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The Argument for Black-Led Community Land Trusts


We know that rents are unaffordable. We know that homeownership is more accessible to white households than Black and other marginalized households of color. We know that homeownership disparities impact and perpetuate racial wealth disparities. A survey was taken of people with mortgages affected during covid-19. A majority of people surveyed expressed concern about their ability to cover their housing costs during the coronavirus outbreak.

72% of Blacks and 76% of Hispanics expressed concern that they will lose their housing if they don’t get additional assistance to help cover costs, compared to 43% of whites.

A new study led by a team of researchers from the University of Washington and University of California at Berkeley addresses the issue of whether and to what extent shared-equity homeownership under the CLT model creates wealth for its homeowners.

The research team employed the most rigorous method to date to quantify home equity gains for over 1,100 families who previously resided in shared-equity programs (the majority of which are community land trusts) and compared these gains to wealth accumulated by homeowners in market-rate homes and renters with similar demographic and economic status during the same period of time. The comparison was achieved using data from the HomeKeeper National Data Hub. HomeKeeper, a program of Grounded Solutions Network and Salesforce app, is a program management tool that not only facilitates daily operations for over a hundred shared equity homeownership and housing counseling programs, but also collects and aggregates critical information that allows performance monitoring and outcome evaluation.

The study finds that shared-equity homeowners experienced a median net home equity gain of $1,658 per year. This amount is substantially higher than the $100 in median annual wealth gain of similar renters. In addition, while it is less than the $2,080 in median annual housing wealth gain accumulated by similar owners, this discrepancy is not statistically different.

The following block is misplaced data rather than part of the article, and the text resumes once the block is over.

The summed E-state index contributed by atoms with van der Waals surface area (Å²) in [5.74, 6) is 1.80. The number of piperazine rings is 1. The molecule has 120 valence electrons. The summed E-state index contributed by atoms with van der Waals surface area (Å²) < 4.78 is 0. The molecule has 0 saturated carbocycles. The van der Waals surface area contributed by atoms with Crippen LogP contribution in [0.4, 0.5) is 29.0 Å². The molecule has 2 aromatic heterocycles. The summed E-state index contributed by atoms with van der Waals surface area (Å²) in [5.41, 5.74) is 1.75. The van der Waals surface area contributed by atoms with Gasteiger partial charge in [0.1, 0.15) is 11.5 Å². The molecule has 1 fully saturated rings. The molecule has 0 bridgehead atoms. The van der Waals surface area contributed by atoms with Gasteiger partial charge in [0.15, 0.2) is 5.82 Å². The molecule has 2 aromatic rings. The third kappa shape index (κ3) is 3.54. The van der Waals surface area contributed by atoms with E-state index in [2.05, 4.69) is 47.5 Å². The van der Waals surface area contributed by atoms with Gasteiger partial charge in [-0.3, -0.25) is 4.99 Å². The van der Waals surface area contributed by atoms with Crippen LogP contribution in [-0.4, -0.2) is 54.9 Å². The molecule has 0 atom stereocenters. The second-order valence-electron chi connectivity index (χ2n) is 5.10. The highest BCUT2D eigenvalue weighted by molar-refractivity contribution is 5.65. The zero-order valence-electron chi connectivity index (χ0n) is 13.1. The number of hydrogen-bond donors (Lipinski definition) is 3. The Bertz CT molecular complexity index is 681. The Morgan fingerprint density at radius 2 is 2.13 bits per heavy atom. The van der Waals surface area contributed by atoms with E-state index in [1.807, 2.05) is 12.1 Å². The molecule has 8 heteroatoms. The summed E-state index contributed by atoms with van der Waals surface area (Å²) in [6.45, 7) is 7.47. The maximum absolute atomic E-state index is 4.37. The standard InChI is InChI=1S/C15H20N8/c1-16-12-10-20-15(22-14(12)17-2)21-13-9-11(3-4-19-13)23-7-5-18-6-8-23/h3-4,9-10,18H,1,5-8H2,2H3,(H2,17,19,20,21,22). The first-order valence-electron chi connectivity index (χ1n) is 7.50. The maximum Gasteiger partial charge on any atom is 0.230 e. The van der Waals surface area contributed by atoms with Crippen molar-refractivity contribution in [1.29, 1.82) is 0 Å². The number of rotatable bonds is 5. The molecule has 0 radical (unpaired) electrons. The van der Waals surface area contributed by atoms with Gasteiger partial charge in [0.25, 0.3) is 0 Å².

To put the finding into perspective, the estimated amount of housing wealth built by shared-equity families is more than 1.5 times the median net worth of renters ($6,000 as of 2019) and represents an amount sufficient to put a 5% down payment on a $200,000 house. The study demonstrates that shared equity homeownership programs can be an effective wealth-building tool, particularly among low- and moderate-income households who often have limited access to other homeownership opportunities.

It should be clear to you by now that the racial problems that have existed in the United States for centuries will not go away until Black people who have been most affected lead the charge to make necessary change happen. I have presented you with irrefutable facts about the history of the Community Land Trust model first built by Black people in rural Georgia. I have presented a compelling case for why Black-led CLTs are necessary in Black communities.

They are necessary because only enlightened and aware Black people have the strength, foresight, wisdom, and “skin in the game” to be committed to a life-long quest of building safe, affordable, and quality housing that will serve the needs of Black, Brown, and other People of Color for years to come.

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